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Meditation on Giving Teens Guidance

As adults we serve as children's guides for society's future benefit.

We were each a child who grew and became more visible in the world. If we respect children as individuals who have their own thoughts, emotions, and dreams, they will feel good about themselves and in turn respect us. This back and forth respect and communication bridges the generation gap.

Meditation for Reflection
Choose a quiet place to sit and begin even and regular breathing such as 2 counts to breathe in and 2 counts to breathe out. Keep up this even rhythm throughout your meditation without actually doing the counting.

Reflection meditation is valuable for your teens to learn too - aiding them to calmly work out sticky situations.

Thoughts for this meditation: For adults, teens are our inspirations to act as best we can. Growth is from both sides. The 'adult' is the example and the 'teen' inspires the adult to be their best.

Besides academics, teens need to learn practical living skills and spiritual practices, providing a foundation to live in society as useful adults.

Teenagers walk across a bridge spanning the river of uncertainty, from the security of childhood on one side, to the other side of sole responsibility. It is a swinging bridge, with teenagers swaying at the beginning, in the middle, and at the end, sometimes hanging on precariously along the way, till finally stepping onto the firm ground of independence.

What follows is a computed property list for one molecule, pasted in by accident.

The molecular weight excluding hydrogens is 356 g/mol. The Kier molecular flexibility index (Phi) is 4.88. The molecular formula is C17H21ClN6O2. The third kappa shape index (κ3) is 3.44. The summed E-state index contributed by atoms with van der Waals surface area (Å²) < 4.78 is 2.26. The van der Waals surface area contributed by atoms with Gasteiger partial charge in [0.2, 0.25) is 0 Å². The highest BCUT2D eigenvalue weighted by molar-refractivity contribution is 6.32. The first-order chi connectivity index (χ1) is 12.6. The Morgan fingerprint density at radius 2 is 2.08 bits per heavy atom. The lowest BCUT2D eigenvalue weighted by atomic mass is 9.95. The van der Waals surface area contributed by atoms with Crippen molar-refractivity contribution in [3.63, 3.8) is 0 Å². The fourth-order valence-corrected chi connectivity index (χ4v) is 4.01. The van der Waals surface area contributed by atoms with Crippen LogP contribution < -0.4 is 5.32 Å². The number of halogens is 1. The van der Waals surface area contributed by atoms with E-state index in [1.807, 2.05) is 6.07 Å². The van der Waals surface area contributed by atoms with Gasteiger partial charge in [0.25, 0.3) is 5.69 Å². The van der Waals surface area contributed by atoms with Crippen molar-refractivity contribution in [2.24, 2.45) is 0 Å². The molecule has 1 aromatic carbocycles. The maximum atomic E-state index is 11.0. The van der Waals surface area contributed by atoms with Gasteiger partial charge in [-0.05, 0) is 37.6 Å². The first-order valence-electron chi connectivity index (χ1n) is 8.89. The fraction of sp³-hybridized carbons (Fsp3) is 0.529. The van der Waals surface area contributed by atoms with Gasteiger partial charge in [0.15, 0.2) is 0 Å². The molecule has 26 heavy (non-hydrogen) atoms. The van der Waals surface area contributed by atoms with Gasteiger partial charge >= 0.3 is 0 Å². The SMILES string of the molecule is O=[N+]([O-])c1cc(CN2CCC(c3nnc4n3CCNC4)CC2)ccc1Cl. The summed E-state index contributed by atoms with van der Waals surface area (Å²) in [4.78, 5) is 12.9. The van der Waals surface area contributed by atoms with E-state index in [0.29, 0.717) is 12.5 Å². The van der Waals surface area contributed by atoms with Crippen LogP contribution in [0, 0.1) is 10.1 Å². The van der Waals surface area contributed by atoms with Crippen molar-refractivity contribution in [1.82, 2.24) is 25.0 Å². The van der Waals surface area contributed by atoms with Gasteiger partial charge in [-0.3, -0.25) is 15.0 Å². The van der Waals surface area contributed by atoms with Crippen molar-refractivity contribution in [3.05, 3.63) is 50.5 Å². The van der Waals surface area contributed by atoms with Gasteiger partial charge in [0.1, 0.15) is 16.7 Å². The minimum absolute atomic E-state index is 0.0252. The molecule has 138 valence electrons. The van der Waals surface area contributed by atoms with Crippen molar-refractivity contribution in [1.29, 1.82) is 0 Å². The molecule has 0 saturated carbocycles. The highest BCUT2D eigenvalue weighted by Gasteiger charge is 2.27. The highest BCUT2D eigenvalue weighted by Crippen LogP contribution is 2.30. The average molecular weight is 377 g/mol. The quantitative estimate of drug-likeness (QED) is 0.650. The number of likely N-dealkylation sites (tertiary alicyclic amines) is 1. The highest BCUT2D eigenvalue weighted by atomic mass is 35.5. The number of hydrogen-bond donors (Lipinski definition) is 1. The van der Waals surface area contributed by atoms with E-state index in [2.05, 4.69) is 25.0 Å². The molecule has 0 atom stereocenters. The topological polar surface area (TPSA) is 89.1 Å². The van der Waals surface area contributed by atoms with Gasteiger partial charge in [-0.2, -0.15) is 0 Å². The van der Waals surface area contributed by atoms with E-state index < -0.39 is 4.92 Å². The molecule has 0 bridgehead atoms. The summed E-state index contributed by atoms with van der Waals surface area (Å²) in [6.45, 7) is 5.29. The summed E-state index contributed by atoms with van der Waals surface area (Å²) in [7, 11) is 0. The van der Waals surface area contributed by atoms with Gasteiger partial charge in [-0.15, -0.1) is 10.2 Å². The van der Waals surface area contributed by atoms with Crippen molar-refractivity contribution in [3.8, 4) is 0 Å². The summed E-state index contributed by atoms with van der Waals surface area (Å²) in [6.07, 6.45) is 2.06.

Adults that are around, need to extend a helping hand if teenagers are about to fall, otherwise we should just observe and allow them to master their walk.

The basis for their behavior as teenagers was set before they turned thirteen years old. In the teenage years the fledglings are testing their wings. Adults can guide but not act for teenagers, otherwise they won't reach the end of their bridge to independence, or will be slowed down past the age of twenty.

Parents and teachers should set guidelines for teenage behavior at home and at school, with repercussions made known beforehand.

Teens are individuals
Soon to be adults
Part of our world wide family.
Let's guide their journey
By being the best we can be.


To end your meditation, take a deep breath and slowly release it. After reflection write out any new insights in your journal for contemplation at a later time and for future review.

Article by Susan Helene Kramer

For offline reading

Meditation and Spirituality for Teens
Teens, this is an ebook for you to read and practice on your own, a primer with 15 chapters to learn to meditate in a variety of ways and explore your spiritual nature.

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Content copyright © 2013 by Susan Helene Kramer. All rights reserved.
This content was written by Susan Helene Kramer. If you wish to use this content in any manner, you need written permission. Contact Susan Helene Kramer for details.



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